Actually the beef is with the Crazy Religious Fundamentalists unlawfully hired to RUN the Department of Justice.

                  They're busy spying on all your bank transactions looking for whore-mongers, while violent-felons committing torture and companies unlawfully spying IN VIOLATION OF FISA seem to get a pass.

              • "They conspired to violate the 4th amendment."

                Nope, not true. Unless directed to action by the government, a private entity CANNOT violate the 4th amendment. My understanding is that the telcos already had the information they turned over, so they did not violate the 4th. Now, if it turns out that the telcos were acting at the behest of the government in obtaining without warrant the information they eventually turned over, that would be a violation of the 4th, and none of that evidence could be used in

        • Re: (Score:2, Interesting)

          by Pendersempai (625351)

          I'll even give you a hint... where do TelCo's get their money?

          In this case? Shareholders, ultimately. Telecoms' prices are already set at the profit-maximizing point. If they could make more money by raising prices, they would already have done so.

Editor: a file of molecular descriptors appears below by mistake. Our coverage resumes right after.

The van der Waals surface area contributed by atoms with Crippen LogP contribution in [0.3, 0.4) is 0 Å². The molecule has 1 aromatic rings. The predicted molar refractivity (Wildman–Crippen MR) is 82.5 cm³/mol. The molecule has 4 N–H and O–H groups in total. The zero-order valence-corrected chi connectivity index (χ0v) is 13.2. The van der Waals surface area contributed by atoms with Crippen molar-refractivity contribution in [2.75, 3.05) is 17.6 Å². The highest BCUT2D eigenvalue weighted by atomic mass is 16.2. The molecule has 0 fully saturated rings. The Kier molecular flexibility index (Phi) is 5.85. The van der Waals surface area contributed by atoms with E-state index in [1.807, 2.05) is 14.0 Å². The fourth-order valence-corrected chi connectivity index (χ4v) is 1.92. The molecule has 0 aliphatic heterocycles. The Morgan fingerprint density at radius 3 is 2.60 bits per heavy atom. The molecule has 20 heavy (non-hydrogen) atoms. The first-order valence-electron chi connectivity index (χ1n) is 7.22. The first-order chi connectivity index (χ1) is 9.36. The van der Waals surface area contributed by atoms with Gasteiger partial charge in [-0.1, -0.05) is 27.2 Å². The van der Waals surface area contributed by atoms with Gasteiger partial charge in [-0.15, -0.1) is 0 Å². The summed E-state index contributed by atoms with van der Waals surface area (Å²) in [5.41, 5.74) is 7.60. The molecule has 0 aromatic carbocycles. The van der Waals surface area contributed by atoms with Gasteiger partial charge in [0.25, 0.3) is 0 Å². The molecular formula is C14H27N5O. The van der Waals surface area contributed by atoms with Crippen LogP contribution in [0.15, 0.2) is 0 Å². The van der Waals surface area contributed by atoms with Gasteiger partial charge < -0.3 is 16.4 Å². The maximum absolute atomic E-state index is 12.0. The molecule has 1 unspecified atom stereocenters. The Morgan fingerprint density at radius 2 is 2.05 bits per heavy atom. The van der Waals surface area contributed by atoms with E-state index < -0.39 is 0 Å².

The benefit of liability would be that next time a shareholder chose which telecom company to invest in, he'd pick one that made the most credible promises not to spy on its customers, and crime would be deterred.

          • Re: (Score:3, Informative)

            by ArcherB (796902)

            I'll even give you a hint... where do TelCo's get their money?

            In this case? Shareholders, ultimately. Telecoms' prices are already set at the profit-maximizing point. If they could make more money by raising prices, they would already have done so.

            The benefit of liability would be that next time a shareholder chose which telecom company to invest in, he'd pick one that made the most credible promises not to spy on its customers, and crime would be deterred.

            You can't sue the owners of an incorporated company as they are shielded. That's why companies incorporate. You have to sue the company itself as it is its own entity.